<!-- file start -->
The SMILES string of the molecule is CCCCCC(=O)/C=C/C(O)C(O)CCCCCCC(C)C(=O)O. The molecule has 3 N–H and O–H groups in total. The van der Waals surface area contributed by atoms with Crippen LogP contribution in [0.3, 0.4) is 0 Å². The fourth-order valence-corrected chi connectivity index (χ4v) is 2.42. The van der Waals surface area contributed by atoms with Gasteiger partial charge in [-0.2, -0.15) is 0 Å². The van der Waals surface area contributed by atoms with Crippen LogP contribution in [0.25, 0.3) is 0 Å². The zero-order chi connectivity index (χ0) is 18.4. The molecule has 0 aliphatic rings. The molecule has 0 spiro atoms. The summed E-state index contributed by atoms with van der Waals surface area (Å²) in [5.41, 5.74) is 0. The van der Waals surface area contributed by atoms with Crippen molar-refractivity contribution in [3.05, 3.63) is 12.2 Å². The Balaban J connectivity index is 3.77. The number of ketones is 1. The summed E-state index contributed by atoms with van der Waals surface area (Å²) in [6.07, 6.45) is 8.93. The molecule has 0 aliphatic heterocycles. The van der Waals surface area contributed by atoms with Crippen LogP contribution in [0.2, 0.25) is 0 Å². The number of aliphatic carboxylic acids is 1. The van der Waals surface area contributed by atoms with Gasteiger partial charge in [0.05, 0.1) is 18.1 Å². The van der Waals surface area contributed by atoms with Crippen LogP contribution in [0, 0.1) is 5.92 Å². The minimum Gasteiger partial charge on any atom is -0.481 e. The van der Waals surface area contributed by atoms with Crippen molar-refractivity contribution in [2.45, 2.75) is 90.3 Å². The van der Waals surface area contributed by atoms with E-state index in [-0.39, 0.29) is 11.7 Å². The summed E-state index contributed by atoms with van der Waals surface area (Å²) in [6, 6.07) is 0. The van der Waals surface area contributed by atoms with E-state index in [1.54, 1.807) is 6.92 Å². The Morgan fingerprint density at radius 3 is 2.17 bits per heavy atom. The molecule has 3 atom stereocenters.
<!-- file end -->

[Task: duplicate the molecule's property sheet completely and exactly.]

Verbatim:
The SMILES string of the molecule is CCCCCC(=O)/C=C/C(O)C(O)CCCCCCC(C)C(=O)O. The molecule has 3 N–H and O–H groups in total. The van der Waals surface area contributed by atoms with Crippen LogP contribution in [0.3, 0.4) is 0 Å². The fourth-order valence-corrected chi connectivity index (χ4v) is 2.42. The van der Waals surface area contributed by atoms with Gasteiger partial charge in [-0.2, -0.15) is 0 Å². The van der Waals surface area contributed by atoms with Crippen LogP contribution in [0.25, 0.3) is 0 Å². The zero-order chi connectivity index (χ0) is 18.4. The molecule has 0 aliphatic rings. The molecule has 0 spiro atoms. The summed E-state index contributed by atoms with van der Waals surface area (Å²) in [5.41, 5.74) is 0. The van der Waals surface area contributed by atoms with Crippen molar-refractivity contribution in [3.05, 3.63) is 12.2 Å². The Balaban J connectivity index is 3.77. The number of ketones is 1. The summed E-state index contributed by atoms with van der Waals surface area (Å²) in [6.07, 6.45) is 8.93. The molecule has 0 aliphatic heterocycles. The van der Waals surface area contributed by atoms with Crippen LogP contribution in [0.2, 0.25) is 0 Å². The number of aliphatic carboxylic acids is 1. The van der Waals surface area contributed by atoms with Gasteiger partial charge in [0.05, 0.1) is 18.1 Å². The van der Waals surface area contributed by atoms with Crippen LogP contribution in [0, 0.1) is 5.92 Å². The minimum Gasteiger partial charge on any atom is -0.481 e. The van der Waals surface area contributed by atoms with Crippen molar-refractivity contribution in [2.45, 2.75) is 90.3 Å². The van der Waals surface area contributed by atoms with E-state index in [-0.39, 0.29) is 11.7 Å². The summed E-state index contributed by atoms with van der Waals surface area (Å²) in [6, 6.07) is 0. The van der Waals surface area contributed by atoms with E-state index in [1.54, 1.807) is 6.92 Å². The Morgan fingerprint density at radius 3 is 2.17 bits per heavy atom. The molecule has 3 atom stereocenters.